Back to Top | Article Outline

Motor nerve stimulation

Single electrical stimuli (200 μs) were delivered via a constant-current stimulator (DS7AH; Digitimer Ltd., Hertfordshire, UK) using self-adhesive surface electrodes (Nidd Valley Medical Ltd., North Yorkshire, UK). The cathode was positioned superficially on the skin in the femoral triangle. The anode was placed midway between the greater trochanter and the iliac crest. Electrical stimuli were administered manually by the experimenter at rest, in 20-mA stepwise increments from 100 mA until the maximum quadriceps twitch amplitude (Qtw, N) and muscle compound action potential (Mmax, mV) were elicited. To ensure a consistent, supramaximal stimulus and account for any fatigue-induced changes in axonal excitability, the resulting stimulation intensity was increased by 30% (mean current = 215 ± 40 mA). Participants subsequently completed six isometric MVC of the knee extensors, separated by 60 s rest. For the final three MVC, single electrical stimuli were delivered during and 2 s after to assess VA and potentiated quadriceps twitch force (Qtw,pot), respectively.

Back to Top | Article Outline

Motor cortical stimulation

Single and paired pulse TMS of 1-ms duration were delivered to the left motor cortex over Brodmann area 4 (position relative to the vertex: ~1–2 cm), using a concave double cone coil (posteroanterior intracranial current flow, 110 mm diameter, maximum output 1.4 T) powered by two linked monopulse magnetic stimulators (Magstim 200; The Magstim Company Ltd., Whitland, UK). The coil position that elicited a large MEP in the knee extensors and concurrent small MEP in the antagonist muscle was marked with indelible ink.

Back to Top | Article Outline

VA with TMS

Single-pulse TMS was delivered during brief (3–5 s) contractions at 100%, 75%, and 50% MVC, separated by 5 s of rest, for determination of VA with TMS (VATMS). This procedure was repeated three times with 90 s rest between each set. The stimulation intensity (66% ± 7%) was set at the stimulator output that elicited the maximum superimposed twitch force during a 50% MVC (39).

Back to Top | Article Outline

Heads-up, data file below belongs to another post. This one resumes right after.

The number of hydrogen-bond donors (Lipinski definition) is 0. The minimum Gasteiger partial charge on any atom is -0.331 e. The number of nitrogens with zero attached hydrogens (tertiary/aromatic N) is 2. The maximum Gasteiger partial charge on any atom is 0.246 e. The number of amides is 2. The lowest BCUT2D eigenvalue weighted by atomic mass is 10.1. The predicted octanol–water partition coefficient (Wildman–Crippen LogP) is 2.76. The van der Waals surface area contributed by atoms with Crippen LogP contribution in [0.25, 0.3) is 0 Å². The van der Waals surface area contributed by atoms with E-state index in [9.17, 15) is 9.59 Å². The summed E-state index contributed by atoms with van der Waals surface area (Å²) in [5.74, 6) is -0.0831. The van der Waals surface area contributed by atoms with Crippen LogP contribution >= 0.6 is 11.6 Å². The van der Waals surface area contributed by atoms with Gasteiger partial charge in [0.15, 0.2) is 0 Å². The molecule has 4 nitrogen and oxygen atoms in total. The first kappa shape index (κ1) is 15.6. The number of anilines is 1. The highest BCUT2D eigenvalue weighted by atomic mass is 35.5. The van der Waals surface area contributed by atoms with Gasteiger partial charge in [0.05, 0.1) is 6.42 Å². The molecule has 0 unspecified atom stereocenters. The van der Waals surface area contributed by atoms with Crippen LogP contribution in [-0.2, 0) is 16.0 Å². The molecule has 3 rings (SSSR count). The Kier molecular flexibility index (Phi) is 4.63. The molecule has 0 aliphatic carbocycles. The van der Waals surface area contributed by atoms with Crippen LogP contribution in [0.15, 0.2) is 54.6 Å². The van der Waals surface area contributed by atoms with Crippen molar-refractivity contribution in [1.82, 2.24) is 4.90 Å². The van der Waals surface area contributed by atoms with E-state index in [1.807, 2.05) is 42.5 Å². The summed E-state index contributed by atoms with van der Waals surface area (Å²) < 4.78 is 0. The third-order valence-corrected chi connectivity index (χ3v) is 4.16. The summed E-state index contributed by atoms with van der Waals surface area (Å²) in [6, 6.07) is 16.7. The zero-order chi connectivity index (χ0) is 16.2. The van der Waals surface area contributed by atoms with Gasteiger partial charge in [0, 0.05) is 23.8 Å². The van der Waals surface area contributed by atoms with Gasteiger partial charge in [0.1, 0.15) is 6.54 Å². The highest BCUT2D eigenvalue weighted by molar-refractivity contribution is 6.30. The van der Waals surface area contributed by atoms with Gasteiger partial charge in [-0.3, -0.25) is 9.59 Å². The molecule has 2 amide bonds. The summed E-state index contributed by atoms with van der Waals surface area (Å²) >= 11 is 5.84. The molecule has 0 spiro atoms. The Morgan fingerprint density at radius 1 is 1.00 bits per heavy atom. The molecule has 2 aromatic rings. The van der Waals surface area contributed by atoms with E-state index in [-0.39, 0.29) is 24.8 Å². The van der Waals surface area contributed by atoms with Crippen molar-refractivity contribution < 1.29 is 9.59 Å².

CNS excitability and inhibition

Single- and paired-pulse TMS were delivered during submaximal contraction (10% MVC) to elicit unconditioned (single-pulse) and conditioned (paired-pulse) MEP at each time point. The ratio of the unconditioned MEP to the maximum M-wave was used as an index of corticospinal excitability. The ratio of the unconditioned to conditioned MEP was used as an index of short intracortical inhibition (SICI). Ten unconditioned and 10 conditioned MEP were elicited in two sets of 10 stimuli, delivered in random order, with each stimuli separated by 4–6 s and each set separated by 60 s. The stimulator output was set relative to active motor threshold (AMT, 43% ± 6%), which was determined before each trial as the stimulus intensity required to elicit an MEP of at least 0.2 mV in the rectus femoris in three of five consecutive stimulations during a submaximal (10% MVC) contraction. Single-pulse TMS was delivered at 1.2 × AMT. Paired stimuli, to induce SICI, consisted of a subthreshold (0.7 × AMT) conditioning stimulus followed by a suprathreshold (1.2 × AMT) test stimulus, with an interstimulus interval of 3 ms. Postexercise and at 24, 48, and 72 h if MVC force differed from baseline by >10% responses were elicited at two contraction strengths: (i) at 10% of the nonfatigued MVC recorded at baseline (absolute) and (ii) at 10% of the fatigued MVC recorded on the day of the test (relative).

Back to Top | Article Outline

Assessment of physical function